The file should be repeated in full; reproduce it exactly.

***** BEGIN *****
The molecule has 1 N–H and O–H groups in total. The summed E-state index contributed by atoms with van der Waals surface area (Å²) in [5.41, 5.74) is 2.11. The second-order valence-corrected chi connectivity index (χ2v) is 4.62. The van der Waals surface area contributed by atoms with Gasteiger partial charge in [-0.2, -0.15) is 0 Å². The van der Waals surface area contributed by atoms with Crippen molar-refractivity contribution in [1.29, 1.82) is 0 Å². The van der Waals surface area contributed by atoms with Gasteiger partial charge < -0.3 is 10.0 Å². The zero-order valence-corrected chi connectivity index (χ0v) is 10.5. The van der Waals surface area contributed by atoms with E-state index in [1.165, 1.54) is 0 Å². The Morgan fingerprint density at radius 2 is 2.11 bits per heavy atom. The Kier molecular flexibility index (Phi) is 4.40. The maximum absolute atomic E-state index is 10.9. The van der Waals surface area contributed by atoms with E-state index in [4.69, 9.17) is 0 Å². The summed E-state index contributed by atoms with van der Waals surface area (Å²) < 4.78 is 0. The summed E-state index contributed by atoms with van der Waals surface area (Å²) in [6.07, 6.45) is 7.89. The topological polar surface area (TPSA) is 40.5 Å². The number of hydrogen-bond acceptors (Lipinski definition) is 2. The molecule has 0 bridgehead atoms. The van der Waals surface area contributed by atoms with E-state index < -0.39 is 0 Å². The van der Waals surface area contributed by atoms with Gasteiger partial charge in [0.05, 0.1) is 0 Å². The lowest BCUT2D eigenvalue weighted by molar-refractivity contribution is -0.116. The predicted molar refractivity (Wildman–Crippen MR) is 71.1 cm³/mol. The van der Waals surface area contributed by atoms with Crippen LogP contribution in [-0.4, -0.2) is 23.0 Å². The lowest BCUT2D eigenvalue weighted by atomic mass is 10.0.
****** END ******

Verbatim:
The molecule has 1 N–H and O–H groups in total. The summed E-state index contributed by atoms with van der Waals surface area (Å²) in [5.41, 5.74) is 2.11. The second-order valence-corrected chi connectivity index (χ2v) is 4.62. The van der Waals surface area contributed by atoms with Gasteiger partial charge in [-0.2, -0.15) is 0 Å². The van der Waals surface area contributed by atoms with Crippen molar-refractivity contribution in [1.29, 1.82) is 0 Å². The van der Waals surface area contributed by atoms with Gasteiger partial charge < -0.3 is 10.0 Å². The zero-order valence-corrected chi connectivity index (χ0v) is 10.5. The van der Waals surface area contributed by atoms with E-state index in [1.165, 1.54) is 0 Å². The Morgan fingerprint density at radius 2 is 2.11 bits per heavy atom. The Kier molecular flexibility index (Phi) is 4.40. The maximum absolute atomic E-state index is 10.9. The van der Waals surface area contributed by atoms with E-state index in [4.69, 9.17) is 0 Å². The summed E-state index contributed by atoms with van der Waals surface area (Å²) < 4.78 is 0. The summed E-state index contributed by atoms with van der Waals surface area (Å²) in [6.07, 6.45) is 7.89. The topological polar surface area (TPSA) is 40.5 Å². The number of hydrogen-bond acceptors (Lipinski definition) is 2. The molecule has 0 bridgehead atoms. The van der Waals surface area contributed by atoms with E-state index < -0.39 is 0 Å². The van der Waals surface area contributed by atoms with Gasteiger partial charge in [0.05, 0.1) is 0 Å². The lowest BCUT2D eigenvalue weighted by molar-refractivity contribution is -0.116. The predicted molar refractivity (Wildman–Crippen MR) is 71.1 cm³/mol. The van der Waals surface area contributed by atoms with Crippen LogP contribution in [-0.4, -0.2) is 23.0 Å². The lowest BCUT2D eigenvalue weighted by atomic mass is 10.0.